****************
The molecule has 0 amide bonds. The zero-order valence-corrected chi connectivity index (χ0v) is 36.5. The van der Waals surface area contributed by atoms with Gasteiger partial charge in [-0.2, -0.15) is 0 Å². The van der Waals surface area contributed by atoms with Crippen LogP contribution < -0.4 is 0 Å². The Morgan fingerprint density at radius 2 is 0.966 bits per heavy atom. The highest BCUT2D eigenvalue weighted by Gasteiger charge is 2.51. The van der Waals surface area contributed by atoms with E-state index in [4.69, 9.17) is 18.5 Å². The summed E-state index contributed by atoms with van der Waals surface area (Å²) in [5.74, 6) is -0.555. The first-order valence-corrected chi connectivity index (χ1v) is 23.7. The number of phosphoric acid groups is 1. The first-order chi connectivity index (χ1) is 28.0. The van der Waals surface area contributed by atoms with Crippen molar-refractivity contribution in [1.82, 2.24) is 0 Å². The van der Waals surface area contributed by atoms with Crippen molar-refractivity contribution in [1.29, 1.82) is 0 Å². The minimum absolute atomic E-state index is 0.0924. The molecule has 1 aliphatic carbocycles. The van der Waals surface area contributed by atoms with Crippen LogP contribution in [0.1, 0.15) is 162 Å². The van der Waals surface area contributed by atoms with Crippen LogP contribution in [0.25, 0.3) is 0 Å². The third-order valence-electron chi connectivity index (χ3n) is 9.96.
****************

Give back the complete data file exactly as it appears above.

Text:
The molecule has 0 amide bonds. The zero-order valence-corrected chi connectivity index (χ0v) is 36.5. The van der Waals surface area contributed by atoms with Gasteiger partial charge in [-0.2, -0.15) is 0 Å². The van der Waals surface area contributed by atoms with Crippen LogP contribution < -0.4 is 0 Å². The Morgan fingerprint density at radius 2 is 0.966 bits per heavy atom. The highest BCUT2D eigenvalue weighted by Gasteiger charge is 2.51. The van der Waals surface area contributed by atoms with E-state index in [4.69, 9.17) is 18.5 Å². The summed E-state index contributed by atoms with van der Waals surface area (Å²) in [5.74, 6) is -0.555. The first-order valence-corrected chi connectivity index (χ1v) is 23.7. The number of phosphoric acid groups is 1. The first-order chi connectivity index (χ1) is 28.0. The van der Waals surface area contributed by atoms with Crippen molar-refractivity contribution in [1.82, 2.24) is 0 Å². The van der Waals surface area contributed by atoms with Crippen molar-refractivity contribution in [1.29, 1.82) is 0 Å². The minimum absolute atomic E-state index is 0.0924. The molecule has 1 aliphatic carbocycles. The van der Waals surface area contributed by atoms with Crippen LogP contribution in [0.1, 0.15) is 162 Å². The van der Waals surface area contributed by atoms with Crippen LogP contribution in [0.25, 0.3) is 0 Å². The third-order valence-electron chi connectivity index (χ3n) is 9.96.